Would You Rather be Followed by Forty Ducks for the Rest of Your Life?

(Gizeh/Vacuous Pop; 2005)

By Amir Nezar | 1 September 2005

Okay, so look at the title of this album. That’s the kind of unbelievably long, seemingly superfluous title that doesn’t even really warrant an acronym, because the acronym (WYRFFDRL) is so unbelievably long itself. You can’t condense Detwiije’s newest album into more useful nomenclature. Hell, the title is so long that it alone might turn off prospective listeners who’re used to that kind of thing from pretentious indie acts.

Yet it’s tempting to attribute all of that added difficulty to a keen self-consciousness of genre; nearly every aspect of Detwiije’s title can be easily inflected onto their chosen genre of post-rock. Too long. In need of condensing but not really worth the effort. The implications alone of the words “post-rock” are enough to send prospective interest fleeing for more straightforward music, and likely with good reason.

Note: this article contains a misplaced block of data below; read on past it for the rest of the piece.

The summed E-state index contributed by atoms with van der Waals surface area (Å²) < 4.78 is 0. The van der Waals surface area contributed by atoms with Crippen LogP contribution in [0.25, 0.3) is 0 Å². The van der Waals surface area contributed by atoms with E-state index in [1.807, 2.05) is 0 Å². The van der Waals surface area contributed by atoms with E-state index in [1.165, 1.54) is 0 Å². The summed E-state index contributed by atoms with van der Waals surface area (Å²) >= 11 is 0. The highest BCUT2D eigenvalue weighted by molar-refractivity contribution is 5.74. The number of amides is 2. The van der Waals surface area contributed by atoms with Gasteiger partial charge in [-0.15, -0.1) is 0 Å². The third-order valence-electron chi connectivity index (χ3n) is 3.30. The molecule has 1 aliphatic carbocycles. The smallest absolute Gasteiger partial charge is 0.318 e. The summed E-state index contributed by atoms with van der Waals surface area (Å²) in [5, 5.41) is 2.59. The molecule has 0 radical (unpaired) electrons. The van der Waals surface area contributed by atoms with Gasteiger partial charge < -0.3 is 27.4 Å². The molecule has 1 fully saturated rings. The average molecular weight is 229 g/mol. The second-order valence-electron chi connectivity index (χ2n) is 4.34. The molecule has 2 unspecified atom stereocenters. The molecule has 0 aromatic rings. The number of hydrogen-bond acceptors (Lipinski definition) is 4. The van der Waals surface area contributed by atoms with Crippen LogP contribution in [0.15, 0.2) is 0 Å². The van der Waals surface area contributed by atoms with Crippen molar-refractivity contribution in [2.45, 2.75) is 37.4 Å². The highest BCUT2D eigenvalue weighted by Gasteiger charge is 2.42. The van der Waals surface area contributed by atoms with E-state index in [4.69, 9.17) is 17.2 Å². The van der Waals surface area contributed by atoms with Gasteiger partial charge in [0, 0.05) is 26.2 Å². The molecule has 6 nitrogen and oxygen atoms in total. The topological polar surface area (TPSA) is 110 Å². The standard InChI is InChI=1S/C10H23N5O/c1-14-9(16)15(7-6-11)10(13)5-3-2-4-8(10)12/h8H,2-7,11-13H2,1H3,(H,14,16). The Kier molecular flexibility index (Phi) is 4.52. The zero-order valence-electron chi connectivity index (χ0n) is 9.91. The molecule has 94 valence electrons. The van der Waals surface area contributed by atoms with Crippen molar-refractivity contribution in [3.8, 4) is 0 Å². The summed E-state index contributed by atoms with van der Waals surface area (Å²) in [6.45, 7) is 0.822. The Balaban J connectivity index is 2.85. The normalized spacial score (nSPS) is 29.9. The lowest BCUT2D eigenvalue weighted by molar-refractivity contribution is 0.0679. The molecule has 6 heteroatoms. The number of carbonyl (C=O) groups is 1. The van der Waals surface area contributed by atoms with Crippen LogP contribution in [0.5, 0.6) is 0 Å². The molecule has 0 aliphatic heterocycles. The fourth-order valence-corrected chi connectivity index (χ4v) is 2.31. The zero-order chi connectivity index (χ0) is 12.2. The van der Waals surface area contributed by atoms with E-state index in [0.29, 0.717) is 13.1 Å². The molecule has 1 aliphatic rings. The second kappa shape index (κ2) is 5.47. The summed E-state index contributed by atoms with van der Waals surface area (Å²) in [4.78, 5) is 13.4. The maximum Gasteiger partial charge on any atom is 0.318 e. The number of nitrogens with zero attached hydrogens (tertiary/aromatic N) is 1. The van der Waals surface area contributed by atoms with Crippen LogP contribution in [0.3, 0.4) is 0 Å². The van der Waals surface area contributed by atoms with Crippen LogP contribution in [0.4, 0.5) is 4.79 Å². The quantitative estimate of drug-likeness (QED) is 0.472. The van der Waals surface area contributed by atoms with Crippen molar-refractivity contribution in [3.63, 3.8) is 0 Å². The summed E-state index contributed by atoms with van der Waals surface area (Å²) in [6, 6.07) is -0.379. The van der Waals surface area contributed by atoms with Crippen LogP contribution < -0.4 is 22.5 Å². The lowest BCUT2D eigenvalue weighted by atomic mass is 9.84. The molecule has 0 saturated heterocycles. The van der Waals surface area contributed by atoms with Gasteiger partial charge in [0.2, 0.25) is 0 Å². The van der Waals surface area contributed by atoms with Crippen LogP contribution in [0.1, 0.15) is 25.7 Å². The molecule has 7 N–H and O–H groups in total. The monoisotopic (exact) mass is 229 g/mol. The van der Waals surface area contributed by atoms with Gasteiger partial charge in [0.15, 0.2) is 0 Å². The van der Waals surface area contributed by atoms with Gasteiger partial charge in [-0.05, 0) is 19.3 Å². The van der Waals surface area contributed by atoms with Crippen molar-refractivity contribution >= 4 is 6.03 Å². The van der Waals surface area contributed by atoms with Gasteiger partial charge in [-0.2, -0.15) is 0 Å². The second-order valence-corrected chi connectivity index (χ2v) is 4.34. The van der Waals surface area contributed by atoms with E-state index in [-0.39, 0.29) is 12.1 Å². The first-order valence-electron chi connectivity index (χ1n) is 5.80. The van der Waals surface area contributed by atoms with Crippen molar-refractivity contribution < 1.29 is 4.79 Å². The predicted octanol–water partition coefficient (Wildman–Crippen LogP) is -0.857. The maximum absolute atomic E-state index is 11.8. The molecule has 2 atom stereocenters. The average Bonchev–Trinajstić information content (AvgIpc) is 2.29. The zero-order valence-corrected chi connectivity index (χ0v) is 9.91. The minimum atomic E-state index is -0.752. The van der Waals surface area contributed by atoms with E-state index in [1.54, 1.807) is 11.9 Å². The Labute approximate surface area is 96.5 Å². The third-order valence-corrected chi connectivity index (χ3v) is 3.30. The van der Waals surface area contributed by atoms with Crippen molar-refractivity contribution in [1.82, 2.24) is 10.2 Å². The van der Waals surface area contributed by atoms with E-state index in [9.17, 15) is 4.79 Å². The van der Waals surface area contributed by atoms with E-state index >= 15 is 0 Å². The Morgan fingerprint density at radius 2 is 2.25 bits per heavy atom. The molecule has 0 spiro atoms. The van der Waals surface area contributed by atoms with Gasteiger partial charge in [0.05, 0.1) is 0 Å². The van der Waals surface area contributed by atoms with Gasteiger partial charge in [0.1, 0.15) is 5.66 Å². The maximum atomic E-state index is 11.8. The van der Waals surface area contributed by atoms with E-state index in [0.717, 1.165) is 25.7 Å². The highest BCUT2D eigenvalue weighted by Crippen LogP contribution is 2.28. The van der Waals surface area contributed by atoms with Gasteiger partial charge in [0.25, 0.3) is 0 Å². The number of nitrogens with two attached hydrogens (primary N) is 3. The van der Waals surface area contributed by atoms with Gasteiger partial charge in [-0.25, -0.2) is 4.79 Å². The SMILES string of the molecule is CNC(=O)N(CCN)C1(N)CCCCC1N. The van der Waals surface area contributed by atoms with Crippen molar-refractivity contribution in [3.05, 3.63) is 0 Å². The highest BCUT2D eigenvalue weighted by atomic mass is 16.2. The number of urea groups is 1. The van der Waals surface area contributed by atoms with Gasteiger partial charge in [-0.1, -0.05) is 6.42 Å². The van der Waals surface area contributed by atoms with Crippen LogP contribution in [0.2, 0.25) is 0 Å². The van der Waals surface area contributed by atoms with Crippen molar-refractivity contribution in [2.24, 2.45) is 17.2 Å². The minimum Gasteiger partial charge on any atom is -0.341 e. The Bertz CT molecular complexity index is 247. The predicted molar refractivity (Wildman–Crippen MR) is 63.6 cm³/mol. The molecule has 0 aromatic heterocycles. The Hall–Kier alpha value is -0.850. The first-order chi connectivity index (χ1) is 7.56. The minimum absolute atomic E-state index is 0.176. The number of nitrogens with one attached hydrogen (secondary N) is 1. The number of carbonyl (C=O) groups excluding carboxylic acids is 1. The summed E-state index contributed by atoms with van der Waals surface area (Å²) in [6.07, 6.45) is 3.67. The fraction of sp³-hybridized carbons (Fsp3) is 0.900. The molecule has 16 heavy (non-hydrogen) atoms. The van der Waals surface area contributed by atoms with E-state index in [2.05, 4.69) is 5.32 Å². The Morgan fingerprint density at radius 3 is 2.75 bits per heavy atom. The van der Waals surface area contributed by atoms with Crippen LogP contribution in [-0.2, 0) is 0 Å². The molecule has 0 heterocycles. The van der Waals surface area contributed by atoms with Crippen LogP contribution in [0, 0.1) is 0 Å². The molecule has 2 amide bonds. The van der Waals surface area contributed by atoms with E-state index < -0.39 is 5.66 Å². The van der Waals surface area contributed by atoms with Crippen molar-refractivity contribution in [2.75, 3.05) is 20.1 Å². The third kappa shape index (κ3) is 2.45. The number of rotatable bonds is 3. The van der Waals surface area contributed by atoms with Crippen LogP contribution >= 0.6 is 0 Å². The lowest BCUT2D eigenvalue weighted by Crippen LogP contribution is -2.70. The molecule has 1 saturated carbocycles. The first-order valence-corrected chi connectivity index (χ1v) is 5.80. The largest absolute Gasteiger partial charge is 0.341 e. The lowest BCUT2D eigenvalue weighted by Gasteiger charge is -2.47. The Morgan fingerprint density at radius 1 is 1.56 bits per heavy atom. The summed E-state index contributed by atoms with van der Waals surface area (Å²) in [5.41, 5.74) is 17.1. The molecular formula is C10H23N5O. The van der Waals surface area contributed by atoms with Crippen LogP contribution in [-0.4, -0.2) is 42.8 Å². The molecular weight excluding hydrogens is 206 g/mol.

Oh, and the band’s name is nigh-unpronounceable to most of the audience it would most likely reach. Oh, and the album’s four songs average ten minutes each. Phil Elv(e)rum’s charming nature concepts aside, I don’t know of a worse marketing strategy than “we’re an ornate post-rock band with an unpronounceable name and impossible title.” And I was about to give you two guesses as to why they’re nearly completely unknown.

But there are times when a gauntlet like that is thrown down and you just have to dive into the challenge. In Detwiije’s case, their sophomore album (preceded by the smart and titularly brief Six is Better than Eight) is an almost implausible gem of post-rock from a mine that started out too shallow and had too few yields to begin with. If no one’s shut it down, it’s probably because most people have forgotten about it.